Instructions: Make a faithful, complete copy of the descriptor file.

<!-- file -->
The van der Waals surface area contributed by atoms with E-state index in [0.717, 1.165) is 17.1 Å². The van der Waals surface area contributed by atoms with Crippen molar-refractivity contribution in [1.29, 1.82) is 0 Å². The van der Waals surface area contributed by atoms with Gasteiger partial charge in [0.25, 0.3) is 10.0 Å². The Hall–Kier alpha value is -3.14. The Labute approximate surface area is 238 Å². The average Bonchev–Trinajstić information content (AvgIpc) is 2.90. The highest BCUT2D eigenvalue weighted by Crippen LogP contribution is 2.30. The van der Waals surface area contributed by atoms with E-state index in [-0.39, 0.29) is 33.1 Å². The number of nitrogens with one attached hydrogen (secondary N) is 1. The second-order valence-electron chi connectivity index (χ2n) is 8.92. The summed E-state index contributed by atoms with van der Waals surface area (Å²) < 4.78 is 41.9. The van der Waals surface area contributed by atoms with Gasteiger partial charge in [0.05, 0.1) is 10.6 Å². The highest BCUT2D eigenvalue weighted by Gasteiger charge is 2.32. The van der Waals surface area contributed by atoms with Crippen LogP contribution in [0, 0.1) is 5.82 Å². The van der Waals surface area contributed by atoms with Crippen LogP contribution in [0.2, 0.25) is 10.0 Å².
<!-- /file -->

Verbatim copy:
The van der Waals surface area contributed by atoms with E-state index in [0.717, 1.165) is 17.1 Å². The van der Waals surface area contributed by atoms with Crippen molar-refractivity contribution in [1.29, 1.82) is 0 Å². The van der Waals surface area contributed by atoms with Gasteiger partial charge in [0.25, 0.3) is 10.0 Å². The Hall–Kier alpha value is -3.14. The Labute approximate surface area is 238 Å². The average Bonchev–Trinajstić information content (AvgIpc) is 2.90. The highest BCUT2D eigenvalue weighted by Crippen LogP contribution is 2.30. The van der Waals surface area contributed by atoms with E-state index in [-0.39, 0.29) is 33.1 Å². The number of nitrogens with one attached hydrogen (secondary N) is 1. The second-order valence-electron chi connectivity index (χ2n) is 8.92. The summed E-state index contributed by atoms with van der Waals surface area (Å²) < 4.78 is 41.9. The van der Waals surface area contributed by atoms with Gasteiger partial charge in [0.05, 0.1) is 10.6 Å². The highest BCUT2D eigenvalue weighted by Gasteiger charge is 2.32. The van der Waals surface area contributed by atoms with Crippen LogP contribution in [0, 0.1) is 5.82 Å². The van der Waals surface area contributed by atoms with Crippen LogP contribution in [0.2, 0.25) is 10.0 Å².